Great Lakes

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  • Analysis Of The US Great Lakes Megaregion

    We focus on the U.S. Great Lakes megaregion, which includes large metropolitan areas such as Chicago, Detroit, Minnesota, Cleveland, St. Louis, and Pittsburgh. The dataset consists of a balanced panel based on the monthly data obtained from various sources. Variables measured in this study and the data sources are described in this section. We focus on the time period between 2013 July and 2016 May for data consistency. Figure 1. US Great Lakes Megaregion (source: 3.2.1. Traffic Congestion Measure Traditionally, two measures have been widely used for measuring traffic congestion. The first one is to use the average journey to work travel time, which is measured and provided by the U.S. Census Bureau. Average travel time is a simple way to measure overall levels of congestion, but it cannot provide specific commuter’s experience. For example, it only captures the average travel time during the certain time period, but it cannot consider traffic delay during the peak-period hours (rush hours) that are highly concerned by every commuters. The second one is to use travel delay index that can be…

    Words: 1089 - Pages: 5
  • Industrial Pollution In The Great Lakes

    Industrial Pollution in the Great Lakes Pollution within the Great Lakes region has been an issue since before the 1970s, when pollution in this area caused concern, resulting in the Great Lakes Water Quality Agreement between Canada and the United States. This was in place to improve water quality of the Great Lakes region. However, we are still struggling with pollution in the Great Lakes- and all over the world. As countries develop, they become more industrial to meet high market demands of…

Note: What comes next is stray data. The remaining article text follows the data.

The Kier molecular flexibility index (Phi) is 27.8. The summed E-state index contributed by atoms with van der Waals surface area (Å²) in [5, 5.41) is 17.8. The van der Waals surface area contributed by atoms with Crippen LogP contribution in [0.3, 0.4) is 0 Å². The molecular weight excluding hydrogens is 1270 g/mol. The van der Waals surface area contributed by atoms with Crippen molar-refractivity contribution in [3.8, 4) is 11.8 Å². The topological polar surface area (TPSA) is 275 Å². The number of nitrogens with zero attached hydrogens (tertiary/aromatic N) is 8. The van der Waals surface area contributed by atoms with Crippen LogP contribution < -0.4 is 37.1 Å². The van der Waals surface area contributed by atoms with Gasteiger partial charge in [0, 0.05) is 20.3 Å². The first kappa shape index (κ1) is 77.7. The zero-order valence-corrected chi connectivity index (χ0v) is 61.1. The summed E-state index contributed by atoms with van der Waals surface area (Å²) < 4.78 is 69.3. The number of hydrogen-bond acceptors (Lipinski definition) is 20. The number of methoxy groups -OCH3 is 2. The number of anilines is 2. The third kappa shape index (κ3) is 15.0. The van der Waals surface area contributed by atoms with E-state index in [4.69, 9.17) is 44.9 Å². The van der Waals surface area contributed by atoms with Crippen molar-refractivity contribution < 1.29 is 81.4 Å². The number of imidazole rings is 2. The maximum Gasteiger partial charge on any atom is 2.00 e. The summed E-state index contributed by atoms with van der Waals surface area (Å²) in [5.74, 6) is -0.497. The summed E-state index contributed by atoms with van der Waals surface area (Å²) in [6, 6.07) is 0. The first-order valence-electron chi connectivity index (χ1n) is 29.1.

Words: 2074 - Pages: 9
  • Chicago River Analysis

    Everybody loves the big city of Chicago, and knows that our drinking water comes from Lake Michigan. Well, imagine that water being filled with sewage and chemicals. That's the way that Lake Michigan used to be, and thanks to reversing the river, we will never have that problem again. A closer study of this historical event will illustrate how the workers completed this impossible sounding task, what impact this had on the Chicago people, and how reversing the river may have created more…

    Words: 1597 - Pages: 7
  • Right To Vote In Electoral Elections

    One of the greatest responsibilities and freedoms we have in the United States of America is the right to vote and pick our political officials. This responsibility should never be taken lightly or be wasted by not being responsible and reviewing what the leaders that we vote in power believe in or what they can do for communities and our country. By looking at local and federal election data, and other areas of research, we will see what voters in the Great Lakes states are thinking about…

    Words: 940 - Pages: 4
  • Theme Of Immersed In To Every Thing There Is A Season By Alistair Macleod